Lingo for the Movie Lover

Subjective Camera

According to Bernard Dick, a “subjective shot represents what the character sees.  This is sometimes referred to as subjective camera” (p. 6).  When trying to explain this concept to someone else, I would say that subjective camera is very similar to a point of view (POV) shot.  You are viewing the scene as if you were a particular character in the movie.  A good example of this is in the movie, Saving Private Ryan, directed by Stephen Spielberg.  The scene starts at 0:53 seconds and ends at 4:02 seconds of the video.  In this scene, there are times when you see the scene through the rifle scope of the German sniper, as if you were seeing it through his eyes.  The film makers use the subjective camera to set up the death of the German sniper who is the source of conflict in the scene.  It is also important because it allows you to see through the eyes of the portrayed enemy of the film.

Linear Temporal Montage

Bernard Dick describes a linear montage as “a montage sequence compressing a decade into ten seconds” (p. 69).  A linear montage is basically taking events that occur over a longer period of time and showing them in short periods of time.  Play some music during the scene and you have yourself a montage.  This training scene from Rocky, directed by John G. Avildsen, is a classic and iconic example of a linear temporal montage.  You see Rocky Balboa, the main character of the film, training for a boxing match.  The scene shows Rocky’s extensive training and preparation in a small amount of time.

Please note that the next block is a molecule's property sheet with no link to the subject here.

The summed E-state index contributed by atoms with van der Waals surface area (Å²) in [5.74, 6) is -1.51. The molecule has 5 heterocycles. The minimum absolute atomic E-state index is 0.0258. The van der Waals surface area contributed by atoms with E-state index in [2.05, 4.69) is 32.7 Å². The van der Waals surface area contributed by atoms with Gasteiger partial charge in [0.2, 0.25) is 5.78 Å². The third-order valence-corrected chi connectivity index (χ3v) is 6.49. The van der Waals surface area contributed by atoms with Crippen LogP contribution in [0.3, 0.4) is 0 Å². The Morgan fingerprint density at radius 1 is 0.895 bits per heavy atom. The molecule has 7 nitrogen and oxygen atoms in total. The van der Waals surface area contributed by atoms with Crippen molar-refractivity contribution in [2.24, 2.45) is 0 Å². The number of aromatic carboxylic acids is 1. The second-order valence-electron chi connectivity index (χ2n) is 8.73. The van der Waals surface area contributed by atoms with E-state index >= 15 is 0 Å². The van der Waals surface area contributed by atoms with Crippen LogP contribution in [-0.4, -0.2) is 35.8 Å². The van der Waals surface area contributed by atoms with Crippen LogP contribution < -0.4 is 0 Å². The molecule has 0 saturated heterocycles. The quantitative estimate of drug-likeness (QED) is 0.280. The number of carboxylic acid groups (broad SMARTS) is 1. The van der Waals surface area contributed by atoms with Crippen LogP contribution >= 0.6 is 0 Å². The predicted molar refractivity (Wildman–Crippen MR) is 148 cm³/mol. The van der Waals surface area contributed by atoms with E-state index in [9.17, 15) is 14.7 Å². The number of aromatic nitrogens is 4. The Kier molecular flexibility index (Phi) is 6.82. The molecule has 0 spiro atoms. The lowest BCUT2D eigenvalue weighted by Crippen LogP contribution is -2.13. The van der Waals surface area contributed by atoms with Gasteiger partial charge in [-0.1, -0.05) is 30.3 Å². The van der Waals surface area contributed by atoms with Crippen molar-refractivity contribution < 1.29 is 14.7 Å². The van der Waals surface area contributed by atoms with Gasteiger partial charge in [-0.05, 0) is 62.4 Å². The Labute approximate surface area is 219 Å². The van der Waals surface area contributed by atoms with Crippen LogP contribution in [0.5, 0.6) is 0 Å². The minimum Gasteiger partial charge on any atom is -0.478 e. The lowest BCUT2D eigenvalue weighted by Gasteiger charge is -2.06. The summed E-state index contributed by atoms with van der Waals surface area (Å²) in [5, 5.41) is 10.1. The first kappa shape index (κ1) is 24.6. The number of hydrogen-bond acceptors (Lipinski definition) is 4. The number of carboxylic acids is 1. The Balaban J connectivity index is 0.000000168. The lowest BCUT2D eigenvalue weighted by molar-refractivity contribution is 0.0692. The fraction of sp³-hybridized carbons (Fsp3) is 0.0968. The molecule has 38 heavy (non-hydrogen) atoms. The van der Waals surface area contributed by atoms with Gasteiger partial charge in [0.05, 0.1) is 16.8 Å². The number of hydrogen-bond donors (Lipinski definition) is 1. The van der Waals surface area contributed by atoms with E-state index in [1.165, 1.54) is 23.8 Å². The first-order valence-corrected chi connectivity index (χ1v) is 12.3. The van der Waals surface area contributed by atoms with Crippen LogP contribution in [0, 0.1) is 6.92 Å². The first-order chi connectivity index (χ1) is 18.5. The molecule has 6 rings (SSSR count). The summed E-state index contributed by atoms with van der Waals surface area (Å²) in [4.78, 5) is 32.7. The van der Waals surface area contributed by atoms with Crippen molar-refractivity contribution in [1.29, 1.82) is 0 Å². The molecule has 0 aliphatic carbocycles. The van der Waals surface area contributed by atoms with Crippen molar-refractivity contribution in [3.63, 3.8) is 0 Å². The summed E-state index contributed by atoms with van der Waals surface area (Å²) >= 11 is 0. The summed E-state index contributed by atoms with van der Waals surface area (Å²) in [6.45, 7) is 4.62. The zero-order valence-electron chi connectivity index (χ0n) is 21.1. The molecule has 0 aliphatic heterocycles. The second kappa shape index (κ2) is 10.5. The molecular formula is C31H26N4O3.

Parallel Cut

As defined by Bernard Dick, “parallel cutting (also known as crosscutting or intercutting) presents two actions occurring simultaneously” (p. 70).  If I were explaining this concept to a friend, I would say basically the same thing.  You have two events in the movie that unfold at the same time.  Rather than show one right after the other, you use parallel cutting to switch back and forth between the two events, subsequently showing both as they occur.

An example of parallel cutting is in this scene from Silence of the Lambs, directed by Jonathan Demme.  In this scene, scenes of the set up and execution of an FBI raid are crosscut with scenes of Buffalo Bill interacting with another character in his house.  The filmmakers used this technique in this movie to set up the FBI leader’s realization that they were wrong and that their colleague was right and is now in danger.  This is important because it is a twist and it surprises the audience.

This entry was posted in Blog #2. Fleshing out film jargon and tagged , , , , , . Bookmark the permalink.

Leave a Reply

Fill in your details below or click an icon to log in: Logo

You are commenting using your account. Log Out /  Change )

Google+ photo

You are commenting using your Google+ account. Log Out /  Change )

Twitter picture

You are commenting using your Twitter account. Log Out /  Change )

Facebook photo

You are commenting using your Facebook account. Log Out /  Change )


Connecting to %s